By Blog Writer Joseph Monk
The uncertainty surrounding Brexit negotiations has led to a heated debate as to which is the best direction for the country to take. Many observers will have encountered the phrase `no deal is better than a bad deal` and that `nothing is agreed until everything is agreed’, but what does this actually mean?
The hard Brexiteers, who want a complete breakaway from the European Union, would advocate a no deal scenario over what some see as a ‘fudged’ proposal which would keep Britain as a rule-taker despite the fact it no longer attains membership to the European Union. However, others see this as catastrophic as a no deal would potentially leave Britain out to dry. In contrast, firm leave advocates would argue that this could leave Britain free to trade with other powerful global actors such as the US, China and Japan. These three countries alone are in the top five for GDP growth, thus, they argue a no deal wouldn’t necessarily be catastrophic.
Aiming to ensure a deal is made, Theresa May has the unenviable task of trying to compromise with the Brexit faction of the party, whilst also combating concerns from the 48% of the electorate that feel their voices are being cast into oblivion. The Chequers deal she presented to the meeting in Salzburg recently has been laughed at by the 27-member states, reiterating the reaction of many in Britain who feel the plan is inadequate. It has been regarded as a massive `fudge`, with many compromises over there being no border between Northern Ireland in the UK, and the Republic in the EU; rights of EU workers in Britain; and subsequently, trade between EU member states once Britain’s tenure in the EU has ended.
With what’s at stake, it’s no surprise that there is momentum for another say on the future of the country. Figures seen as part of the Liberal Metropolitan elite – Alistair Campbell, Nick Clegg, Lord Adonis, along with the Liberal Democrats – want a people’s vote. Essentially, this is another referendum, but it is not being cast in these terms. Given the unpredictability of the current situation, those in favour of a people’s vote believe the British public should have a say on whether to reject the deal, thus causing a vote of no confidence in May’s government; reject the deal and stay in the EU; or accept the deal. Consequently, this offers no benefits to those that voted to leave. Advocates of a people’s vote declare that Brexiteers didn’t know what they voted for and thus should be given the opportunity to make the right choice with a people’s vote. It was the words of David Davis, the former Brexit secretary, `if a democracy cannot change its mind, it ceases to be a democracy` that gives impetus for this.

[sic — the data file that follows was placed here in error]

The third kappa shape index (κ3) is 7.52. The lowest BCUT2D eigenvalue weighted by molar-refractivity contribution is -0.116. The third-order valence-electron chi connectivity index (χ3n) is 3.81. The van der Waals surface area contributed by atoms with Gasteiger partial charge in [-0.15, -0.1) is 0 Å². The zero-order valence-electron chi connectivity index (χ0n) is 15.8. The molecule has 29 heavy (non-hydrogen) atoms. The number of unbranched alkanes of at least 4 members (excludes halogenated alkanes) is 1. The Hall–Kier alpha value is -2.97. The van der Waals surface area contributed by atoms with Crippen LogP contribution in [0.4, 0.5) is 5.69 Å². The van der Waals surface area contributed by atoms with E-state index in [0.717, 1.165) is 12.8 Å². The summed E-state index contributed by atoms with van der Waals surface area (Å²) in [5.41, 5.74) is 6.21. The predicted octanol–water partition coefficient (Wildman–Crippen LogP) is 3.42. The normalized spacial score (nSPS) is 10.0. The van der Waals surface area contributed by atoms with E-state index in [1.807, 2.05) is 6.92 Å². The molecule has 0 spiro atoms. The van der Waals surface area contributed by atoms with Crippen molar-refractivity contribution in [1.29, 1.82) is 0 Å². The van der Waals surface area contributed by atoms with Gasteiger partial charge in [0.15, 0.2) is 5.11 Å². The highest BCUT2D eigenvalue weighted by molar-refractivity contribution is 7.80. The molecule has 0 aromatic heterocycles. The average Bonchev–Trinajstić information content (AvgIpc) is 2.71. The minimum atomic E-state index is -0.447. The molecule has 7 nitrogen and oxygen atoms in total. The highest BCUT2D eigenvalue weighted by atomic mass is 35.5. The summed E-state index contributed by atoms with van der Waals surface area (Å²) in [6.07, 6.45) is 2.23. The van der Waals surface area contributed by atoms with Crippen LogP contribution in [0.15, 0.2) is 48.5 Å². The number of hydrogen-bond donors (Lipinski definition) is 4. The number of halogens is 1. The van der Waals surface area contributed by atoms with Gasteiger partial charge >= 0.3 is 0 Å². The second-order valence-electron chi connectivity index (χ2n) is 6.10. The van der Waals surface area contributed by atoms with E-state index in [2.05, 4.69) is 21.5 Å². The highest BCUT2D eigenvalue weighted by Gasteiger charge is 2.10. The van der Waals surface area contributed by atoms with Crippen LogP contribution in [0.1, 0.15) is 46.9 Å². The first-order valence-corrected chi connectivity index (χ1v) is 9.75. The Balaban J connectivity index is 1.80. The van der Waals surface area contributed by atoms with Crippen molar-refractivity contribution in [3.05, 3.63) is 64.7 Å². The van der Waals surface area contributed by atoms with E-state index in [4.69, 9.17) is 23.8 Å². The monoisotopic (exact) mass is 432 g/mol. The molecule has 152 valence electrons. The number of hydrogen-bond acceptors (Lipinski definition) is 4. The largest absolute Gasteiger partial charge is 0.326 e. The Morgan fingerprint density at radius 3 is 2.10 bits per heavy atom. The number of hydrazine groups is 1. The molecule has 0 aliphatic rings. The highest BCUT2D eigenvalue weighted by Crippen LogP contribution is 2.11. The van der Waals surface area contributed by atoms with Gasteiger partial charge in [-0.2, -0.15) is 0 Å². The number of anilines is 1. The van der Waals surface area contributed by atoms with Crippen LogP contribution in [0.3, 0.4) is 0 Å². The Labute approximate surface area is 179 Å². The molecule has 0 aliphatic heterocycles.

The question is whether this is a second referendum or not? Ultimately, it can be observed that it is defying the will of the people and having another vote could cause political turmoil and discredit any faith people have in the democratic process. This is what many in the Brexit camp argue. In addition, what if the outcome is very close as it was back in June 2016? It could be seen as a best of three and so on until there is a decisive result.
The debate over another vote has caused much division between the mainstream parties. At the party conference this week, Labour have concluded that it will reject the Prime Minister’s deal unless she accepts their proposal to keep Britain in a customs union and protect consumer standards and workers’ rights after Brexit.
Whether this is for self-interested purposes or not, if Parliament rejects May’s Brexit deal it is thought Labour could force a vote of no confidence in the PM. Failing that, it will generate impetus for another referendum. With six months to go until Britain are to depart from the EU, it seems that events preluding that could make the prospects for leaving ever more in doubt.
Sources and Further Reading:
Chris Morris, ‘Brexit: What would ‘no deal’ look like’, BBC (14 October 2017)
Prableen Bajpai, `The World’s Top 20 Economies`, Investopedia (16 August 2018)
BBC Staff, `Donald Tusk: Theresa May’s Brexit trade plan won’t work`, BBC (20 September 2018)
Alex Barker, `The soft-Brexit Chequers deal: what it means`, Financial Times (9 July 2018)
Robert Pigney, `If a democracy cannot change its mind, it ceases to be a democracy`, The People’s Challenge (9 October 2017)
Hatty Collier, ‘Brexit news latest: Labour agrees to keep campaign for second EU referendum ‘on the table’, Evening Standard (24 September 2018)
Dan Sabbagh, ‘Jeremy Corbyn calls for election if MPs vote down May's Brexit deal’, The Guardian (26 September 2018)
Image: Megan Trace @flickr